Capital Asia, the Singapore-based group that was providing financing by selling undivided shares in the 62-acre parcel DWAL does own (where the affordable units are to be built), was providing a steady stream of capital, he said, just at a rate slower than what is required. “We need $120 million for all the affordable units alone,” Wessels said. (At present, the number of individual owners of the 62 acres is approaching 400, each one representing an investment of at least $96,000.)
Although the final environmental impact statement for the entire project has not yet been released or accepted by the county, and notice of acceptance probably won’t be published until September at the earliest, Wessels said he was planning to obtain approval for sale of condo units within 30 to 45 days, with closing in October or November. “We hope to get this before the EIS is accepted,” he said. “We want to start sales before the EIS is complete.”
Other conditions of the development were proving difficult as well. The intersection with Queen Ka`ahumanu Highway needs to be improved before the affordable units can be occupied. But improvements cannot be begun until a final EIS is in hand and the Department of Transportation approves the plans. A sewage treatment plant needs to be up and running before occupancy can occur, but again, the EIS needs to be completed and plans have to be approved by the Department of Health.
Wessels told the commissioners he was hoping to process permits for the sewage treatment plan concurrent with completion of the EIS. In addition, because the plant is proposed to be built outside the Urban area, the county Planning Commission would have to approve a special permit.
Despite the daunting prospects, Wessels did not ask the commission for any time extension. In correspondence with the LUC, however, Okamoto had stated that “there will be situations which [DWAL] would like to address with the commission to see if some reasonable changes can be made” in the timetable.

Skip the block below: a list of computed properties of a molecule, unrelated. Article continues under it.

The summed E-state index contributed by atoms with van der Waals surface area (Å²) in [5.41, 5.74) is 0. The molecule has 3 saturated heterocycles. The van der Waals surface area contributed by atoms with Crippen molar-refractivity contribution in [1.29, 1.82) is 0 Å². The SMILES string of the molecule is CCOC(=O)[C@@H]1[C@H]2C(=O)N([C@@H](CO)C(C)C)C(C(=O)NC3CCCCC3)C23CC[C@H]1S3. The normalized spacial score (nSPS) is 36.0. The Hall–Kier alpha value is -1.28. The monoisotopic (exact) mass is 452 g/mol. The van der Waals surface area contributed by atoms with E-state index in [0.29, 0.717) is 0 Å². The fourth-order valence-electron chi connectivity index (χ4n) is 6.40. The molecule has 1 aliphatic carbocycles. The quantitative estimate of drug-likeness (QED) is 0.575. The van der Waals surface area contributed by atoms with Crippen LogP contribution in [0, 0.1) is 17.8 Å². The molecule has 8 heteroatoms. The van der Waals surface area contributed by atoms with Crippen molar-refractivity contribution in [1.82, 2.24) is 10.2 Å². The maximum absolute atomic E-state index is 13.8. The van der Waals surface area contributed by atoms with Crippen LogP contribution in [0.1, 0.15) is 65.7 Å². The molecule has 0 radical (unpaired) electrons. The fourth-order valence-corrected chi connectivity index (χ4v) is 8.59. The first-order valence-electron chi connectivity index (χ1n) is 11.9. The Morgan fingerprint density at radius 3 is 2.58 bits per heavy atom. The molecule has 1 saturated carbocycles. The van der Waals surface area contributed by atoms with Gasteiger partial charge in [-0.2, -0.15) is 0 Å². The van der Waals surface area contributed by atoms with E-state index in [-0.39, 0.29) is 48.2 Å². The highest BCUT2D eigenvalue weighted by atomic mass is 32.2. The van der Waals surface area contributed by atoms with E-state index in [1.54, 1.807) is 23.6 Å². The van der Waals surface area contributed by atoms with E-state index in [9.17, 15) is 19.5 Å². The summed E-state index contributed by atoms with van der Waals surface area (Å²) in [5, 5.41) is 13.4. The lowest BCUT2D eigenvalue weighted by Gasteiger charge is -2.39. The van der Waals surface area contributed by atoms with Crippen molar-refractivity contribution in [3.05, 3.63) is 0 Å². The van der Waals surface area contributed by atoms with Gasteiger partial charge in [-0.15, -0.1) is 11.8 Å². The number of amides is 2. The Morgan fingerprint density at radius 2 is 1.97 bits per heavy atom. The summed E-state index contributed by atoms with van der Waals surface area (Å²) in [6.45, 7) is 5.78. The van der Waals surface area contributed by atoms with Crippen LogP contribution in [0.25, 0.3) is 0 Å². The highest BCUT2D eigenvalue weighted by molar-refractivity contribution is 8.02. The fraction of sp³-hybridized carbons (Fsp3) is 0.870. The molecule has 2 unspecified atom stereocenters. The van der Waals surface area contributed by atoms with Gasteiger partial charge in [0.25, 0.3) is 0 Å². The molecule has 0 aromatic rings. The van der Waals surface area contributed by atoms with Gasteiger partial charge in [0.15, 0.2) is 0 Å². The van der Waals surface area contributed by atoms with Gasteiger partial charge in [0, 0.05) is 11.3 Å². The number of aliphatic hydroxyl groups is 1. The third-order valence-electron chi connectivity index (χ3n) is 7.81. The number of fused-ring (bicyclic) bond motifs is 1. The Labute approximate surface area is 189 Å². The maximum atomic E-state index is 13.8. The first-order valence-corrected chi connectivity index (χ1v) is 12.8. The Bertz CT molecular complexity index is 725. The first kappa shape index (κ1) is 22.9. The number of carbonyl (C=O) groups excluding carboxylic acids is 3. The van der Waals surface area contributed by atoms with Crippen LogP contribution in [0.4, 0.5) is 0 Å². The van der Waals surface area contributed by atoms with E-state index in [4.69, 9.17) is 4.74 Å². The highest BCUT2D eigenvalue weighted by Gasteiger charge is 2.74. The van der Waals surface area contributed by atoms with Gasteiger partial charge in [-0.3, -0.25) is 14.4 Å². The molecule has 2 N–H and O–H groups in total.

“Will you be requesting an extension?” Yee asked Wessels.
“We haven’t found a way around some delays,” Wessels replied. “We intend to advise the commission where we stand… We’re notifying the commission we have hurdles.”
A Deadline, Not a Goal
The Office of Planning had seven concerns, listed by Yee:
- The March 31 deadline for 16 complete houses had not been met. “Can you live in these homes?” he asked rhetorically. “No.”
- The EIS was way behind schedule; so far behind, in fact, that the November deadline for completion of affordable houses cannot be met, Yee said.
- There was the slowdown. “Any slowdown makes November impossible,” he noted.
- The Office of Planning submitted to the commission an ad by Capital Asia, the group selling the undivided shares in the land, which included terms suggesting the investment was guaranteed, he said, adding, “The county was convinced the financing was secure, but we know now that was inadequate.”
- In violation of the condition to notify the commission of changes in land ownership, Yee said, the LUC had been given no notice of the more than 300 owners of the affordable parcel.
- There was the ongoing involvement of Bridge, Yee said. “The deal [sale of the land] should have closed last October 9, but DW didn’t have the money to pay,” he said.
- Finally, the November 17 deadline “is a requirement, not a goal. I urge you to keep this. It is important to hold them to this,” he said.
Okamoto pleaded for his client, asking the commission “to consider we’re dealing with an area that’s been in play a long time. It makes all the sense in the world to keep this area urban… Construction is on the ground. No conventional financing is available. Mr. Wessels is prepared to put up buildings that are going to be vacant. It does make sense to allow this property to be developed so it can meet its part in the area.”
OP director Mayer was not swayed. “We’ve spent an incredible amount of time, effort and taxpayer money… If we are not able to hold the petitioners to the conditions we set, then what we do here in my mind loses all meaning. We need a new petitioner, a bona fide landowner and developer.”
LUC member Vladimir Devens made a motion to keep the show-cause order alive; to have another status hearing before the November deadline; to reaffirm that the November deadline was not a goal but a deadline, with copies of certificates of occupancy to be issued by that time for all affordable units; and, finally, to determine that the March 31 deadline for 16 affordable units had not been met. The motion passed, with all eight commissioners present voting in favor.